COMMUNITY EXCAVATION - SUMMER 2019
Project Final Report (October 2022)
The final report on this project - which we branded "Our Castle of Kings" - has been produced by our archaeologist Roddy Regan, and can be viewed here (.pdf, 10.5MB).
It's a fascinating document. Read it, and see our much-loved ancient monument in a new light.
Our latest (i.e. Autumn 2022) Newsletter. Read it here.
Welcome To Our New Video
We, at Tarbert Castle Trust, are fortunate, in that one of our younger volunteers is a drone photographer. Together, in recent months, we have worked with Tarbert (Loch Fyne) Harbour Authority (THA) as partners in the preparation of a video which promotes not-for-profit organisations in our village. The new production, which you can watch right here on this page, is showing also on a high-brightness daylight monitor in a window - a real window - adjacent to the walkway leading to the THA Marina. Also in the window of the public library in Harbour Street.
We intend that it will be of interest to those who are familiar with Tarbert, as well as to those who have not yet had the pleasure of visiting in person our fine and historic West Coast fishing village, our Castle Heritage Park, and the scenic territory of North Kintyre and South Knapdale.
We hope that the footage will be enjoyed far and wide.
Tarbert Loch Fyne video: All rights reserved ©flyingscotscam 2022
Welcome to Tarbert, its ancient Castle, and its thriving (but peaceful) Heritage Park
Tarbert Loch Fyne is a picturesque conservation village. It lies at the north end of the Kintyre peninsula.
The village is built around a well-sheltered natural harbour. The harbour is home to an inshore fishing fleet and has a popular marina for leisure craft.
On a hillside, overlooking the centre of the village, stand the ruins of the medieval Tarbert Castle. The castle's royal connections date back to the 11th century AD.
In 1325, the castle was completely rebuilt and extended by King Robert I - Robert the Bruce - who is depicted in this distinctive and imposing equestrian statue which stands at the battlefield of Bannockburn (by Stirling).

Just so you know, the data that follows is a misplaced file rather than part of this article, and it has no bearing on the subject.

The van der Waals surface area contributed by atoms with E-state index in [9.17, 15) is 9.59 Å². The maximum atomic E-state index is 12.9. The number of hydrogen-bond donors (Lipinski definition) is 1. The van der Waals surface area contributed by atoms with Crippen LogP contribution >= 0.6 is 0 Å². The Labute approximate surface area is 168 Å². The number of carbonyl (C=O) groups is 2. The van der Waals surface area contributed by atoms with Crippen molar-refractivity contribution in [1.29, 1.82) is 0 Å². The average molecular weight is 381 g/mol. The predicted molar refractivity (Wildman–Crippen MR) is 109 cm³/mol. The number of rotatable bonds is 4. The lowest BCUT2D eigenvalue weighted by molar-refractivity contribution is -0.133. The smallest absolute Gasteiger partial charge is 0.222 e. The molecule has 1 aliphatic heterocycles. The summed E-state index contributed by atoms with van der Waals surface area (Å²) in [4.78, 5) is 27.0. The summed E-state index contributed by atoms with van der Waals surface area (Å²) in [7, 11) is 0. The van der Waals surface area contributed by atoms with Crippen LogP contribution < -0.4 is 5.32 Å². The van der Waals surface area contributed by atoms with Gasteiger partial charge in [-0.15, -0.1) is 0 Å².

When he improved the castle, King Robert was pursuing a campaign to subdue the island warlords and to unify Scotland.
Today, the castle is a National Scheduled Monument, and its ruins are owned and cared for by the community. The castle's surviving structures have been consolidated to prevent deterioriation.
Access paths have been constructed, and the whole historic monument is open to visitors, 24/7, as part of Tarbert Castle Heritage Park. The Heritage Park includes an historical interpretation area, a community woodland with a wildlife pond, a sculpture walk, and an orchard.
Whether for half-an-hour or half a day, Tarbert Castle Heritage Park is well worth a visit. Explore the castle ruins, photograph the brilliant views, or just enjoy a family picnic.
You'll find the entrance to the main access route just across the road from the fish quay in Harbour Street. The postcode is PA29 6UD.
Look out for the distinctive dragonfly mosaic on the old stone wall where the path leads up to the castle.
Walk in the footsteps of countless villagers, and of seafaring, and perhaps warlike, visitors of old, as you climb the ancient shortcut. This route doubles as the start of the Kintyre Way long distance footpath, which runs for approximately 100 miles as it crosses and re-crosses the peninsula on its way to Campbeltown and its final halt at Machrihanish.
Visit the newly-upgraded interpretation area and learn about not only the castle history, but also its royal connections, its community archaeology discoveries, and all the other interesting features of, or accessible from, the site.
Follow the sturdy timber steps up onto the grassy remains of the walls of the oldest part of the castle. Here, the magnificent views begin to open out over the village, the harbour with its rocky islets, and - in the middle distance - the renowned and imposing waters of Loch Fyne.
Look out for the upstanding ruins of the 15th Century tower house built by King James IV, who summoned the Scottish Parliament to meet in Tarbert in 1502. When you view the tower house, don't forget to track down the remains of two round towers beyond - the drum towers - which indicate the extent of the outer wall structures built by The Bruce.
Our flock of rare breed Hebridean Sheep provides conservation grazing throughout the site.
Behind the castle, i.e. towards the hillside, you'll find our community woodland and orchard. These recent innovations are ideal for a quiet walk, a sheltered picnic, or just some respite from the hustle and bustle of daily life in these trying times.
Tarbert Castle Trust